How the Recession Did a Favor to Open Source
While most people and companies suffer from the recession, there are also branches and individuals for whom the recession is good times. This might sound unfair but actually the reasons for this are more than fair – these branches, companies, and individuals know how to adapt to the shifts in demand during a recession and this is why they managed not only to survive but also to prosper at times when many established companies are barely alive.
Let’s take open source as an example. Open source is generally free software, though there are paid solutions. As a rule, open source applications are cheaper than their commercial counterparts simply because when you get the license for free, even if you have to pay for hardware, consultations, and other similar expenses, this costs much less.
When IT budgets are stringent, very often you have no choice but to get the cheaper alternative. This is where open source comes into the picture. In better economic times, many companies would buy a more expensive solution, no matter if it is better than its open source counterpart or not. Now, when IT spending has been cut to the bone, such luxuries are harder to be approved. This is why many companies are turning to open source.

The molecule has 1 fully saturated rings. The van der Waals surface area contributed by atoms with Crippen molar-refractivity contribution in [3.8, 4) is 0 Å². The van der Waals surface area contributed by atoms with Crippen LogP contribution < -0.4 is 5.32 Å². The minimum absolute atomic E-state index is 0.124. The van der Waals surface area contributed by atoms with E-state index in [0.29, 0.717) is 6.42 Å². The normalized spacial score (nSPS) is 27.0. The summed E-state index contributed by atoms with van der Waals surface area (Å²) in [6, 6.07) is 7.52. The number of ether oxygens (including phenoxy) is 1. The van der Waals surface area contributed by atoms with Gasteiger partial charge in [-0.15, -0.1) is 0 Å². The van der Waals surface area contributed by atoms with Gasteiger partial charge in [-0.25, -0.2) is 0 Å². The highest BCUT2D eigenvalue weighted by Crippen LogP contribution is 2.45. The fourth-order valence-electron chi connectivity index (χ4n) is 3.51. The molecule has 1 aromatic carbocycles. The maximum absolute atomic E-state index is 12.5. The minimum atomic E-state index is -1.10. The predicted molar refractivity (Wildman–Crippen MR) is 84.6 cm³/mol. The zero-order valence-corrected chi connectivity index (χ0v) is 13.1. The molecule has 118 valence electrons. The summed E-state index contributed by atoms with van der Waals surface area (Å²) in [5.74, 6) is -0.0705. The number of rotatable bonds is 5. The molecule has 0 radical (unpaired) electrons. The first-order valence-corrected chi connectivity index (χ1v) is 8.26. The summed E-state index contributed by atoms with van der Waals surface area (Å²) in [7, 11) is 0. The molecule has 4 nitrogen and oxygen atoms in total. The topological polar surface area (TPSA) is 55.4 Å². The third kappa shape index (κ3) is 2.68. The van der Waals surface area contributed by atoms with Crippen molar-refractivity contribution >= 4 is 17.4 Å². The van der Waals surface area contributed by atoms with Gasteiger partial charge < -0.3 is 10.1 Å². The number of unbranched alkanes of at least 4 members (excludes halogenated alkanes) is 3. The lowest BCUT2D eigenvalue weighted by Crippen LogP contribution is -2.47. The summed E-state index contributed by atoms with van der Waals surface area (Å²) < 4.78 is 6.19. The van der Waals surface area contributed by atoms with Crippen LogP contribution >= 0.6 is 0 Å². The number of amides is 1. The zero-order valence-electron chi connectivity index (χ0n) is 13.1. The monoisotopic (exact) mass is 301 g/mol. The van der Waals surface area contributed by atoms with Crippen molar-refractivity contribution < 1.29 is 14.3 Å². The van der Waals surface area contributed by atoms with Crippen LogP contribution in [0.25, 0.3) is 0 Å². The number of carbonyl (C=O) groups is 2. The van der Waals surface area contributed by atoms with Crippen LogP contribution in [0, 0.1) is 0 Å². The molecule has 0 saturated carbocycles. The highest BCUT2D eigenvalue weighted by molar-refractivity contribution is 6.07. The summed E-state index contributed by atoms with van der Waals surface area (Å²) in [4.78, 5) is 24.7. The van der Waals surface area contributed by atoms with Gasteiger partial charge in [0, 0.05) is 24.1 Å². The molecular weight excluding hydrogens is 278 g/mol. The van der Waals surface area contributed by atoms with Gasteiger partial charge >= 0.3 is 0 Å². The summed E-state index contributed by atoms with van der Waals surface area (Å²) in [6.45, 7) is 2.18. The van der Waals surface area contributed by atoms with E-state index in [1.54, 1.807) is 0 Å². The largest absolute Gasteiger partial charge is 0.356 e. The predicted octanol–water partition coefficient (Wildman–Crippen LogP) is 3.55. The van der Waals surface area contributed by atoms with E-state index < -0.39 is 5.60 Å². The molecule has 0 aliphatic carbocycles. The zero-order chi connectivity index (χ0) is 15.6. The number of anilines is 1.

The shift in demand trend affects open source companies in a very positive way. For instance, Red Hat reports a steady increase of revenue and profit for 2010 and for the first quarter of 2011. 20% increase in revenue on an annual basis is pretty impressive, especially during a recession. Red Hat is not the only open source company to see such an increase.
On the other hand, proprietary code companies are being hit by lower revenue and profit. This in turn means that their budgets for R&D of new products are affected in a negative way. This makes them even less competitive because when they can’t innovate, they are losing even their existing customer base.
What Will Happen with Open Source When the Recession Ends?
Everything has an end and even a recession, which seems endless and will sooner or later end. When this happens, we’ll hardly be sorry that the recession has ended and will hardly miss it. However, it is interesting to predict what will happen with open source then.
Since open source has long ago gone mainstream, there are no reasons to worry that when the recession ends it will lose from this. Even if open source manages to retain its present penetration, which according to a recent survey is “almost 70 percent of corporate customers say they are using Linux at the operating system layer, 65 percent are using open source at the database tier and about 60 percent are now using GPL-based programming languages”, this is not something to complain about.
It is quite possible that open source performs even better than that, after the end of the recession. IDC study predicts a steady increase for open source products by 2013 and this is not a groundless optimism. Only the future will tell if their forecasts come true or not.